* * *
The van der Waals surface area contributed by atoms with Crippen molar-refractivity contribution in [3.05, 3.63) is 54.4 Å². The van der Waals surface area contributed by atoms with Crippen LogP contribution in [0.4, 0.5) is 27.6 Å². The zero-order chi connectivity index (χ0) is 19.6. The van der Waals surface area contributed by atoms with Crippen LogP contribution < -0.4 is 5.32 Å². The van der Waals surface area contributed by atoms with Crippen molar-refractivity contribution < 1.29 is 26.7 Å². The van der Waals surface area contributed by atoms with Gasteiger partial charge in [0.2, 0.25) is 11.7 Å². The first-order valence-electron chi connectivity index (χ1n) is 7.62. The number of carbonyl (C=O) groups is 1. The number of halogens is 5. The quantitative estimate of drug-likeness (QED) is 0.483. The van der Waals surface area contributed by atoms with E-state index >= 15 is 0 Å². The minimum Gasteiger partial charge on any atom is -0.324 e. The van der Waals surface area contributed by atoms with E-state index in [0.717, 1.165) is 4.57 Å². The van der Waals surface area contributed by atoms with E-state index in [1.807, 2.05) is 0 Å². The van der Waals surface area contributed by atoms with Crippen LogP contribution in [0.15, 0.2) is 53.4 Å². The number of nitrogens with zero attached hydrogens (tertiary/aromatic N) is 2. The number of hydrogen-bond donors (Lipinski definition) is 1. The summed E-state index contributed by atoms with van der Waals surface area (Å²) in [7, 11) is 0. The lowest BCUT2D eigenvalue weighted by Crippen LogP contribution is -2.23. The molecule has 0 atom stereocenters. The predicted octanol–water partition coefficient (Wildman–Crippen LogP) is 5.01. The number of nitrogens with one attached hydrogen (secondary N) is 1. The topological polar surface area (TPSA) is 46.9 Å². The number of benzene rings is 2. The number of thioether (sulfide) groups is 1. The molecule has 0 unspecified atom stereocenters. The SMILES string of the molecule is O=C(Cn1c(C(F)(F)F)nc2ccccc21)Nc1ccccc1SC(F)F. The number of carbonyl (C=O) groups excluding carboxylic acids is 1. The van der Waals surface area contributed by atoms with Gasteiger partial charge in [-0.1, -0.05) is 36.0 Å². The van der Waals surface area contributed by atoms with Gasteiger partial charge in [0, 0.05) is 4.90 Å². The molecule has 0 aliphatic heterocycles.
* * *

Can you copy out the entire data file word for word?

The van der Waals surface area contributed by atoms with Crippen molar-refractivity contribution in [3.05, 3.63) is 54.4 Å². The van der Waals surface area contributed by atoms with Crippen LogP contribution in [0.4, 0.5) is 27.6 Å². The zero-order chi connectivity index (χ0) is 19.6. The van der Waals surface area contributed by atoms with Crippen LogP contribution < -0.4 is 5.32 Å². The van der Waals surface area contributed by atoms with Crippen molar-refractivity contribution < 1.29 is 26.7 Å². The van der Waals surface area contributed by atoms with Gasteiger partial charge in [0.2, 0.25) is 11.7 Å². The first-order valence-electron chi connectivity index (χ1n) is 7.62. The number of carbonyl (C=O) groups is 1. The number of halogens is 5. The quantitative estimate of drug-likeness (QED) is 0.483. The van der Waals surface area contributed by atoms with E-state index >= 15 is 0 Å². The minimum Gasteiger partial charge on any atom is -0.324 e. The van der Waals surface area contributed by atoms with E-state index in [0.717, 1.165) is 4.57 Å². The van der Waals surface area contributed by atoms with E-state index in [1.807, 2.05) is 0 Å². The van der Waals surface area contributed by atoms with Crippen LogP contribution in [0.15, 0.2) is 53.4 Å². The number of nitrogens with zero attached hydrogens (tertiary/aromatic N) is 2. The number of hydrogen-bond donors (Lipinski definition) is 1. The summed E-state index contributed by atoms with van der Waals surface area (Å²) in [7, 11) is 0. The lowest BCUT2D eigenvalue weighted by Crippen LogP contribution is -2.23. The molecule has 0 atom stereocenters. The predicted octanol–water partition coefficient (Wildman–Crippen LogP) is 5.01. The number of nitrogens with one attached hydrogen (secondary N) is 1. The topological polar surface area (TPSA) is 46.9 Å². The number of benzene rings is 2. The number of thioether (sulfide) groups is 1. The molecule has 0 unspecified atom stereocenters. The SMILES string of the molecule is O=C(Cn1c(C(F)(F)F)nc2ccccc21)Nc1ccccc1SC(F)F. The number of carbonyl (C=O) groups excluding carboxylic acids is 1. The van der Waals surface area contributed by atoms with Gasteiger partial charge in [-0.1, -0.05) is 36.0 Å². The van der Waals surface area contributed by atoms with Gasteiger partial charge in [0, 0.05) is 4.90 Å². The molecule has 0 aliphatic heterocycles.